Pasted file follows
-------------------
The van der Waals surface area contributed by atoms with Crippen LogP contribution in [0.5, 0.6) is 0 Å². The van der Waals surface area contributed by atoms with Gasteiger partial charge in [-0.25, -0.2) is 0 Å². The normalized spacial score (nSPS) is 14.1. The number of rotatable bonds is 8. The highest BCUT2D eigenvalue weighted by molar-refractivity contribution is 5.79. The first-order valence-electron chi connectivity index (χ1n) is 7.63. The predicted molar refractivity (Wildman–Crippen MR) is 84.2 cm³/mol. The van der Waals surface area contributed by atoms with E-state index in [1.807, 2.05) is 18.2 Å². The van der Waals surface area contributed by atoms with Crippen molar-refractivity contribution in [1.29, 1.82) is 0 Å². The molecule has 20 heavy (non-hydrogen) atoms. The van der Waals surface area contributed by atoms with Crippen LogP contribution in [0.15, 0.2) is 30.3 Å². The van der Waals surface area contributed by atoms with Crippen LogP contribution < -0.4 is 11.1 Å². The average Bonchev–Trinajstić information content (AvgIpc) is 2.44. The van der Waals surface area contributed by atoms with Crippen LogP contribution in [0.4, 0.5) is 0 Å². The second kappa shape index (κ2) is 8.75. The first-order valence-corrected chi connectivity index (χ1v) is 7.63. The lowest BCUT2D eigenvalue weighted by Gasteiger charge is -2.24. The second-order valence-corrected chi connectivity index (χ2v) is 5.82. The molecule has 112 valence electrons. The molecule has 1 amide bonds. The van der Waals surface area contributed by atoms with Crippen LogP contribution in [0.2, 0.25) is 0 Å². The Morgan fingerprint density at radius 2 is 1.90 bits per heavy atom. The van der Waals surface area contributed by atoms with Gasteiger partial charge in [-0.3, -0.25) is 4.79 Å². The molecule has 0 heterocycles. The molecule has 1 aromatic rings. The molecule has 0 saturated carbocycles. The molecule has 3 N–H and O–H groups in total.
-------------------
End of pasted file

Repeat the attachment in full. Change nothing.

The van der Waals surface area contributed by atoms with Crippen LogP contribution in [0.5, 0.6) is 0 Å². The van der Waals surface area contributed by atoms with Gasteiger partial charge in [-0.25, -0.2) is 0 Å². The normalized spacial score (nSPS) is 14.1. The number of rotatable bonds is 8. The highest BCUT2D eigenvalue weighted by molar-refractivity contribution is 5.79. The first-order valence-electron chi connectivity index (χ1n) is 7.63. The predicted molar refractivity (Wildman–Crippen MR) is 84.2 cm³/mol. The van der Waals surface area contributed by atoms with E-state index in [1.807, 2.05) is 18.2 Å². The van der Waals surface area contributed by atoms with Crippen molar-refractivity contribution in [1.29, 1.82) is 0 Å². The molecule has 20 heavy (non-hydrogen) atoms. The van der Waals surface area contributed by atoms with Crippen LogP contribution in [0.15, 0.2) is 30.3 Å². The van der Waals surface area contributed by atoms with Crippen LogP contribution < -0.4 is 11.1 Å². The average Bonchev–Trinajstić information content (AvgIpc) is 2.44. The van der Waals surface area contributed by atoms with Crippen LogP contribution in [0.4, 0.5) is 0 Å². The second kappa shape index (κ2) is 8.75. The first-order valence-corrected chi connectivity index (χ1v) is 7.63. The lowest BCUT2D eigenvalue weighted by Gasteiger charge is -2.24. The second-order valence-corrected chi connectivity index (χ2v) is 5.82. The molecule has 112 valence electrons. The molecule has 1 amide bonds. The van der Waals surface area contributed by atoms with Crippen LogP contribution in [0.2, 0.25) is 0 Å². The Morgan fingerprint density at radius 2 is 1.90 bits per heavy atom. The van der Waals surface area contributed by atoms with Gasteiger partial charge in [-0.3, -0.25) is 4.79 Å². The molecule has 0 heterocycles. The molecule has 1 aromatic rings. The molecule has 0 saturated carbocycles. The molecule has 3 N–H and O–H groups in total.